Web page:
Home » Financial Education » Creating an Emergency Fund

Creating an Emergency Fund

Creating an Emergency Fund

*Editorial Note: This content is not provided or commissioned by the credit card issuer. Any opinions, analyses, reviews or recommendations expressed in this article are those of the author’s alone, and may not have been reviewed, approved or otherwise endorsed by the credit card issuer. This site may be compensated through a credit card issuer partnership.

This article was last updated Feb 12, 2013, but some terms and conditions may have changed or are no longer available. For the most accurate and up to date information please consult the terms and conditions found on the issuer website.

*Last updated December 2014

Emergencies, by definition, are unexpected. They often occur in the worst possible moments, and some of them can be quite expensive. My father-in-law passed away last week (love ya dad), and that left my husband – his only son – and I to handle a multitude of final expenses in a very short period of time. We had no life insurance to rely on, or anything of the sort. Most 23 year olds in our situation would have crumbled under the pressure. Luckily, we had an emergency fund to help out in times like this. I cannot emphasize the value of that enough.

Hopefully you will not need to use your emergency fund under such upsetting circumstances, but there still may come a time when you need more money than you normally have to spare. That's where these tips come in. Here are a few quick ways to build up extra money for the unexpected.

Turn Saving into a Bill

Since I'm self-employed, I have a tendency to just spend my money willy-nilly. At least, that is what I used to do. Now I make a point to set aside X amount of money per week or per month to go into my savings. Some weeks I may save 50% of my paycheck, and other weeks I may only save $50. Nevertheless, I make sure that I treat my savings like a bill. If you tell yourself that you have to save rather than just giving yourself the option to, you are much more likely to get a decent stash going.

Make Some Genuine Sacrifices

If you are already maxing your budget every month, it may be time for you to reassess your spending habits. My guilty pleasure is eating fast food, which I still do far too often. A couple years ago, I was spending more than half of my monthly income just eating out. That is absurd. I finally decided to limit myself to either a certain number of meals a week or a total price for the meals, and I've stuck with that plan ever since. Sure, I miss having my #1 combo with curly fries and a sweet tea from Arby's every day, but I enjoy the money that sacrificing it provides.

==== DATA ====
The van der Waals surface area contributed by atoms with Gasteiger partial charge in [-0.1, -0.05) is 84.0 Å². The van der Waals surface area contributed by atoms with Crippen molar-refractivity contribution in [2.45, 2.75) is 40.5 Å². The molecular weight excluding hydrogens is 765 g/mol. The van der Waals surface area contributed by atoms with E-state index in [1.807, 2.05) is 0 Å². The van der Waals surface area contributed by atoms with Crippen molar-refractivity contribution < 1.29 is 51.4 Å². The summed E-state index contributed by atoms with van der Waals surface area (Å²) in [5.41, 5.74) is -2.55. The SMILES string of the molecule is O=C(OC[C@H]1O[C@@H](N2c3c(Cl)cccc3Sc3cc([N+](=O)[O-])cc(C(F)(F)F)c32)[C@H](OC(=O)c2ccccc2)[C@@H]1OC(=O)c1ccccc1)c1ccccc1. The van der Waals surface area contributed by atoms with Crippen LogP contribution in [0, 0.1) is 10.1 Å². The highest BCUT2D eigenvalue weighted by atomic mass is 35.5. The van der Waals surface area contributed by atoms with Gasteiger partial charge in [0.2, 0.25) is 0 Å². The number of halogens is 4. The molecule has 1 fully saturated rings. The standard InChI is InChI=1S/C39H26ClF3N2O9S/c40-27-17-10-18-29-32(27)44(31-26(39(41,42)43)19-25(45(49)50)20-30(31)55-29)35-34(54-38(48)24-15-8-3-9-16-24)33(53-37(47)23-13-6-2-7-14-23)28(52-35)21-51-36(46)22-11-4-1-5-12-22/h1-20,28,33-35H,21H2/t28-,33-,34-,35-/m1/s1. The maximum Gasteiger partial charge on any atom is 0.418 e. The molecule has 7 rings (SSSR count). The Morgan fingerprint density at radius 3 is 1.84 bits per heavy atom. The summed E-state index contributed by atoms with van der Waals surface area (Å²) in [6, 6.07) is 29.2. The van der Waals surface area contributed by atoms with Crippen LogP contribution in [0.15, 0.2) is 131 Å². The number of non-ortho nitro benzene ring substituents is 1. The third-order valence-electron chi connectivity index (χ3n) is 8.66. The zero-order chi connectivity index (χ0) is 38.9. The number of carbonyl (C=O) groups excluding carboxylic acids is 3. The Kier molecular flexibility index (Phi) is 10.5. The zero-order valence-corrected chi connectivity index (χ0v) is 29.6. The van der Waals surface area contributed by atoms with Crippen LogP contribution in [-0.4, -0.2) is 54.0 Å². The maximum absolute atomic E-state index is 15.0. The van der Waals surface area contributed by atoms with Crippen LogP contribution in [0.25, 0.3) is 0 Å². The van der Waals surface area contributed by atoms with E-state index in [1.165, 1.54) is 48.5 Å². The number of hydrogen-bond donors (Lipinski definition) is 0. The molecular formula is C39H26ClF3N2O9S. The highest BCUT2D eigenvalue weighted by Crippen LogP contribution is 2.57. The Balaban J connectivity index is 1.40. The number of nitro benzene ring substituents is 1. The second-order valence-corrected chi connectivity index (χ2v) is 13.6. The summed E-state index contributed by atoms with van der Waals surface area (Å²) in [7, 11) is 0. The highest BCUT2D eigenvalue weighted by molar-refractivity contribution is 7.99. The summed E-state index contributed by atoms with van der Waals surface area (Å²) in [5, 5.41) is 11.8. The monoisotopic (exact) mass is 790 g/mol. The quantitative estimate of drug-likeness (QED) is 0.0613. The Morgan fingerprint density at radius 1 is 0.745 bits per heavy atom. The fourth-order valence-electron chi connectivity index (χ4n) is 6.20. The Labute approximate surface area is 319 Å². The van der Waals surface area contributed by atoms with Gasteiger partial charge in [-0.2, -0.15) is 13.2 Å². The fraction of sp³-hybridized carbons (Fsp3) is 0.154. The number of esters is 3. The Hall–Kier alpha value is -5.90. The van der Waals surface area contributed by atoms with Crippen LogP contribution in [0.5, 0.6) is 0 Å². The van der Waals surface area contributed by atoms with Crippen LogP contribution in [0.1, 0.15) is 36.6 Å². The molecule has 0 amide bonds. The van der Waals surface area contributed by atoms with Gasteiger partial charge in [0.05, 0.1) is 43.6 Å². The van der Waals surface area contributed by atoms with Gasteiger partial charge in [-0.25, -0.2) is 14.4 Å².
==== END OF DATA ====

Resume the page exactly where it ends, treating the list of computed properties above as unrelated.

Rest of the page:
Collect Your Extra Coins

Saving coinsIf you don't have the ability to save huge chunks of money at once, try something small. During my early college years, I used to pay for everything in cash. Then I would keep all of my change from my purchases until I actually needed it. Sometimes the change would only add up to $20, but one time it added up to over $200. It just depended on how long I could last without it. If you refuse to use your coins until you absolutely have to, you'll start to build up a small but successful emergency fund.

Hide Your Money Somewhere

Worried that your emergency fund will tempt you? Consider hiding it somewhere. This needs to be a place that you won't think about all day long, but it also needs to be somewhere you will remember when the time comes. One family member of mine hides money in picture frames throughout the house, putting multiple stashes in multiple frames just in case. My late father-in-law used to hide money and valuables in the lips under his sinks, which made sorting through his belongings quite interesting. Find a hiding spot in your home that you won't forget about, and then put your money away for safe keeping.

Do Not Put This Off

If you keep procrastinating, you're never going to have money to work with. Period. Quit tellinTime is moneyg yourself that you'll start saving next week, next month, or when such-and-such happens. This process needs to start right now. Medical bills, car repairs, burial costs, and more can be in the thousands, so every little bit counts. Even if all you can do is put $5 in a cookie jar, you can say that you took the first step towards being prepared.

Have a Logical Backup

On top of all the saving you do on your own, try to have one or two credit cards on hand for emergencies. These need to have a clear balance at all times so you can access the funds in them when you need to. If you end up saving enough on your own, great. If not though, these cards can be your saving grace. All they'll do is take up space in your wallet until you need them. Surely you can spare that.

No matter how terrible it may be to go through an emergency, it will be even worse if you are not financially prepared for it. Follow the suggestions above, and you'll get through a tough situation as smoothly as possible.

Recommended Posts:

Read More

What the Rate Hike Means for Credit Card Holders

Twelve months ago the Fed met to discuss rate hikes and experts expected a rate hike to come this past summer. The United States made it through the entire year rate-hike-free until about two weeks ago. The Federal Reserve decided to raise interest rates for the first time in seven years, and although it’s a […]

Read More

December 29, 2015